Modernising Your Marketing 

& embracing the new ‘normal’

With the age of ‘wokeness,’ up and coming generations growing up with technology at their fingertips, and linguistics changing weekly thanks to viral culture, several marketing (and business) practices are becoming quickly outdated.


Across the world internet usage is up thanks to the recent pandemic, and in some countries by up to 40%. When I (Kitty) did a quick round-up of friends and everyone at work, the average daily phone use was 7h 22m. Everyone said that it was much higher than pre-lockdown (300 years ago). People who lived with partners/ close family noted a lesser increase than those who lived either by themselves or in more strained relationships.

Facebook noted an increase in 70% of people using Messenger to make group video calls, and popular video chat app Houseparty had a rise of 79% according to the New York Times

43% of internet users say they’ll shop online more frequently post-outbreak according to GlobalWebIndex and online was heading more mobile even before lockdown.

Even without a global pandemic, shifts were already happening. 89% of people own a smartphone, and it’s our most popular device. The convenience of having the internet in your hand is unparalleled. It’s the ability to access your entire life in one small device.

If you are not building your website fully optimised for mobile, then you are making a huge mistake. Fact.

60% of Google searches are done via mobile devices. Only five years ago, the figure was nearly half that – 34%.

Primark is a prime example of a lack of adaptation to online. As of the day of typing, May 6th 2020, they still have no online offering. From a monthly sale of £650m to zero in April, it shows how drastic not having a way to sell online can be.

Technology will also form a massive part of getting Britain back on its feet. From utilising contactless with NFC, apps like Smart Shop from Sainsbury’s to the events industry using intelligence to manage organised events. When used in the correct ways, technology is a massive help to streamline processes, reduce travel and Co2 emissions as well as assisting in complex tasks. It makes you wonder if this will continue in the ‘new normal’ as a more cost-effective way of doing business.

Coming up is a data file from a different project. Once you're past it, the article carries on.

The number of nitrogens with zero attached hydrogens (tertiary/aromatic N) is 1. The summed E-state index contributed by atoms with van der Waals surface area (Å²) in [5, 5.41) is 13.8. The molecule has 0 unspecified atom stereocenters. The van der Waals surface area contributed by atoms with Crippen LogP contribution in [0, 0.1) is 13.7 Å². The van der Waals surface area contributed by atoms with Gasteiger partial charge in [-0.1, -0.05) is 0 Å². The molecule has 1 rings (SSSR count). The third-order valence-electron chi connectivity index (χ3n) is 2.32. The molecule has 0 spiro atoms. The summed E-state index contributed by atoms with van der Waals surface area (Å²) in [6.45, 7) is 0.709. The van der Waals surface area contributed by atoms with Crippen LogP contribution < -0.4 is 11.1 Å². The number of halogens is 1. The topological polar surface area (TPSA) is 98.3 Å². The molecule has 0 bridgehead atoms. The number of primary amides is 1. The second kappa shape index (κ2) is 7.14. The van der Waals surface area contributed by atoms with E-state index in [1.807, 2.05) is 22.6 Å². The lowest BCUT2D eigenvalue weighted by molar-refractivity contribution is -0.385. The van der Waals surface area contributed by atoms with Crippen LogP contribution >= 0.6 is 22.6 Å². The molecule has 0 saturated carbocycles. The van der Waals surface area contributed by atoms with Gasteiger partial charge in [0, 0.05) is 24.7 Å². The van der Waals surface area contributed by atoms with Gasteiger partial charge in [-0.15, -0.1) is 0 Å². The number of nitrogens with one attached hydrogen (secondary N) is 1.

The introduction of such schemes like BCorp, a program that holds companies accountable to a high level of standards, has meant that more and more companies are conscious of their carbon footprint.

Ok, so what’s one thing you can do easily? Meetings. Some people hate them; some people love them. We’re not saying there’s no longer a place for them, instead move them to a digital-first theory. Now, in the current climate, all meetings are virtual, so why don’t we continue that post lockdown?

Say three people are going to a meeting, driving between 0 and 100 miles to get there. According to OWLLabs, this would generate 1,602lb of carbon emissions. Imagine if your business undertakes at least two off-site meetings per month – that is 19,224lbs of carbon.

Take that meeting virtually, and it results in a mere 21lb of emissions. A total of 252lbs per annum. Just by turning one monthly meeting to a virtual one is a saving of 18,972 lbs. Google Meet, Zoom, Cisco Webex to name but a few, are all solid video conferencing platforms. As a company with GSuite, we use Google Meet for all meetings at the minute, and it’s pretty great. We certainly intend to keep up with virtual meetings to do our bit for the planet as well as free more hours up in a working day – a win-win.

EQUIVALENT OF 18,972lbs saved!

This is the same as…

This is just the beginning of an eco journey.

Reviewing your suppliers, partners and your internal processes can all be reviewed to ensure a minimal carbon emission. From pushing for sustainable search engines, minimising the number of emails you send, looking at who does your printing and their stance, asking your landlord where the waste goes; there is so much you can do with little expenditure.